fbpx

“PROTECT Week” Aimed at Helping the Elderly

Elder financial abuseThe impact of financial fraud on the elderly is staggering: about $2.9 billion each year is attributed to these crimes.

Financial exploitation is a significant concern. It occurs when criminals operate in the open with the victims' alleged consent. It can happen at a care facility, in the community, or even in the home. These predators on the elderly can be complete strangers, caregivers, telemarketers, friends or family members.

The state of Maryland recently launched its first-ever “PROTECT Week” to raise awareness about elder financial abuse and prevention. The week-long campaign is made possible by a collaboration of public and private partners. Local, regional, and state organizations have joined together to raise awareness about elder financial abuse. Education and awareness are critical to preventing older adults from becoming victims, officials say.  The Maryland Comptroller’s office reported that in the past decade, it has detected and blocked more than 80,000 fraudulent tax returns worth over $185 million.  It guesstimates that 20% of Maryland adults aged 65 and older have been a victim of elder financial abuse. Losses have totaled up to $120,000 per elder financial abuse victim.

In 2013, Maryland law started mandating that banks and credit unions report suspected financial exploitation of citizens over age 65. AARP started its Fraud Watch Network two years ago, which is aimed at thwarting the growing fraud problem among the elderly. Maryland Attorney General Brian Frosh appointed a dedicated Senior Asset Recovery Unit in 2017 that investigated and sued on behalf of victims of elder financial abuse in Maryland.

Like anywhere else in the United States, officials say that it’s hard to ascertain the extent of the problem in Maryland. This is because most cases go unreported. Many seniors believe that it will never happen to them. However, even if you don’t necessarily match the stereotype, it doesn’t mean you’re protected from harm. These criminals don’t discriminate based on income level, gender or age.

Anyone who suspects that an elderly friend or loved one is being exploited, should contact law enforcement or a local long-term care ombudsman. Suspicion of financial exploitation of elders can and should also be reported to the authorities.

Reference: Baltimore Sun (January 7, 2018) “Stopping elder fraud in Maryland”

 

Like this article?

Share on facebook
Share on Facebook
Share on twitter
Share on Twitter
Share on linkedin
Share on Linkdin
Share on pinterest
Share on Pinterest

Leave a comment

LIKE THIS POST?

We have a LOT more where that came from!

We hate spam too. We will never share or sell your information.

Call Now ButtonCall Us Now https://jsfiddle.net/7h5246b8/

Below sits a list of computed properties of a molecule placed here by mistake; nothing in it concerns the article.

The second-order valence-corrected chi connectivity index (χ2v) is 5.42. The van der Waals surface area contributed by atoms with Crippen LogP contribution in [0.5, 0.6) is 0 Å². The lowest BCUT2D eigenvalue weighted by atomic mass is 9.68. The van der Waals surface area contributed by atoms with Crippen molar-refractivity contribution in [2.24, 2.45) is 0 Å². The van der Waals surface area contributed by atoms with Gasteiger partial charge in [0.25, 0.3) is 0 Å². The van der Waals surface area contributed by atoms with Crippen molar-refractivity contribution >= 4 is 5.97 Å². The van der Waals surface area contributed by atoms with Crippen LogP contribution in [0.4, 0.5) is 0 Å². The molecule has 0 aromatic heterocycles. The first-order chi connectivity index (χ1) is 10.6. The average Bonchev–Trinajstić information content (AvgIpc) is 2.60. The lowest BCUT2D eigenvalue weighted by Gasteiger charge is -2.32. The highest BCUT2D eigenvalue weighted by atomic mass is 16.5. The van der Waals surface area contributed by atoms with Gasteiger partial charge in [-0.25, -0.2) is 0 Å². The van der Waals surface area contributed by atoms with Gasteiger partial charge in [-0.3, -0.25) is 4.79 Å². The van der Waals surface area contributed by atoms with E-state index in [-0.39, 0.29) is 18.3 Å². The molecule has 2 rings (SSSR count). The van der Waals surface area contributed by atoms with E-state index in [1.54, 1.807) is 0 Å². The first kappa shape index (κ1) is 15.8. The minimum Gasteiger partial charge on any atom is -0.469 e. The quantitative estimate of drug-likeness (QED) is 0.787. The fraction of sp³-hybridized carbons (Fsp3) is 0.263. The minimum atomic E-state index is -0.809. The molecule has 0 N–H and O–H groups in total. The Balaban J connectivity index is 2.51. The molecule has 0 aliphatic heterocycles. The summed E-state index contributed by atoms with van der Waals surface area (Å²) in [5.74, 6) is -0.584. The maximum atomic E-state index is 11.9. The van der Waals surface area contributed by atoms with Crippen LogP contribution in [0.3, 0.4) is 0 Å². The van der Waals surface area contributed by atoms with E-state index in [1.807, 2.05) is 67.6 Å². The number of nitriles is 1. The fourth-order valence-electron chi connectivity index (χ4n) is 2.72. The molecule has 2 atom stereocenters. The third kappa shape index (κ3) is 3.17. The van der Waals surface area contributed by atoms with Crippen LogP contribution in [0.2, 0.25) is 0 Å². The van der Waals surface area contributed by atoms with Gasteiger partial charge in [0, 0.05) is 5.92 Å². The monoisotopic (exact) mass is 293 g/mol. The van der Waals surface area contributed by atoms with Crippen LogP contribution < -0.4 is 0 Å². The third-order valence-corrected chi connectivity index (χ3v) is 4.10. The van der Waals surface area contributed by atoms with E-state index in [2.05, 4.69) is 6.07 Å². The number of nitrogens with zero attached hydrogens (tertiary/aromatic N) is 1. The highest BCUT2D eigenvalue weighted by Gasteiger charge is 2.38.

Request a free consultation

We hate spam too. We will never share or sell your information.

We've been putting together as many resources as possible so that we can continue to help:

  • If you’re a current client with a signing appointment or a prospective client with a consultation and would prefer that meeting take place in your own home, we can accomplish that with a little bit of pre-planning on our part and with the addition of a laptop, smartphone, tablet or other computer in your home to facilitate this virtual meeting. For those of you that need to sign legal documents, that too can be accomplished with the use of a webcam (FaceTime etc.), so that we can witness and electronically notarize all of your important legal documents.
  • We launched the rollout of our on-demand webinar early so that new clients and our allied professionals can view the important component parts of ‘an estate plan that works’ at their convenience.  That is available on our website.
  • Live video workshops will be produced as quickly as possible and certainly ahead of our previous schedule; we will keep you posted as these events become available. Given the ‘boutique’ nature of the firm, we rarely have more than ten people in our office including team members at any one time. During this period of ‘social distancing,’ we promise to have no more than 8 people at any time.   This allows us to comply with the Governor’s directive to limit in-person gatherings.
  • The best way to communicate with us is still by phone during regular office hours of 8:30 to 5:00, Monday through Friday, or, you can email any of our team members (that is, their first name followed by @zarembalaw.com).  We will respond to these emails as quickly as possible.
  • Please continue to follow the directives of our local, state, and federal agencies. For your health and in consideration of our team who is assisting you, if you’ve scheduled an office appointment or planned to drop off paperwork and are experiencing a fever, dry cough, or shortness of breath, please contact your primary care doctor for guidance and then our office to reschedule.

Thank you, Walt and the Zaremba Team

Coronavirus/Covid-19
Update to our Process

The unprecedented coronavirus pandemic has taken our entire country by surprise. We understand how difficult this time is for America’s businesses and families.  However, we believe it is vitally important that we make every effort possible to continue to offer solutions that avoid disrupting our important partnership with you, your family and friends.  As you know, estate planning is not something that should wait for a more convenient time, therefore the opportunity to address your important goals both during and after this crisis should not wait.  To that end, we have added the option of a ‘virtual consultation’ to our office process.  You will now have a choice of either meeting with us in our office or in the comfort of your own home.